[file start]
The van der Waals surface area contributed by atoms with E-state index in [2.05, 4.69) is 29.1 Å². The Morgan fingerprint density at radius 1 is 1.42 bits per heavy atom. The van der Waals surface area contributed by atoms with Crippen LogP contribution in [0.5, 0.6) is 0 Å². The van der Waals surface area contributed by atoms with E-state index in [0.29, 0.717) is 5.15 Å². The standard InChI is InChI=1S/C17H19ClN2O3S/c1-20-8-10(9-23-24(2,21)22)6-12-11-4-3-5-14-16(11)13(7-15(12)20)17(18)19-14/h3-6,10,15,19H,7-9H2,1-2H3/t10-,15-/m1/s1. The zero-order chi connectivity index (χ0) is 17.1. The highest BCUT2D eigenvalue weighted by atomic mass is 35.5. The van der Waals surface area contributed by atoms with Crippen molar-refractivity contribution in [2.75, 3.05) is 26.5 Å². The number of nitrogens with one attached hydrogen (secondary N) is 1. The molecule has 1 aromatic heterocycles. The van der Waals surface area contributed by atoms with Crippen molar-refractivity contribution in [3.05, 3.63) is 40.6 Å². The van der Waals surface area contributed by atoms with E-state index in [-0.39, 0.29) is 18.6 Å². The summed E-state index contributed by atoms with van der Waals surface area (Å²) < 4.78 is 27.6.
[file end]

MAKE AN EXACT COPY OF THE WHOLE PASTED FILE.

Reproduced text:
The van der Waals surface area contributed by atoms with E-state index in [2.05, 4.69) is 29.1 Å². The Morgan fingerprint density at radius 1 is 1.42 bits per heavy atom. The van der Waals surface area contributed by atoms with Crippen LogP contribution in [0.5, 0.6) is 0 Å². The van der Waals surface area contributed by atoms with E-state index in [0.29, 0.717) is 5.15 Å². The standard InChI is InChI=1S/C17H19ClN2O3S/c1-20-8-10(9-23-24(2,21)22)6-12-11-4-3-5-14-16(11)13(7-15(12)20)17(18)19-14/h3-6,10,15,19H,7-9H2,1-2H3/t10-,15-/m1/s1. The zero-order chi connectivity index (χ0) is 17.1. The highest BCUT2D eigenvalue weighted by atomic mass is 35.5. The van der Waals surface area contributed by atoms with Crippen molar-refractivity contribution in [2.75, 3.05) is 26.5 Å². The number of nitrogens with one attached hydrogen (secondary N) is 1. The molecule has 1 aromatic heterocycles. The van der Waals surface area contributed by atoms with Crippen molar-refractivity contribution in [3.05, 3.63) is 40.6 Å². The van der Waals surface area contributed by atoms with E-state index in [-0.39, 0.29) is 18.6 Å². The summed E-state index contributed by atoms with van der Waals surface area (Å²) < 4.78 is 27.6.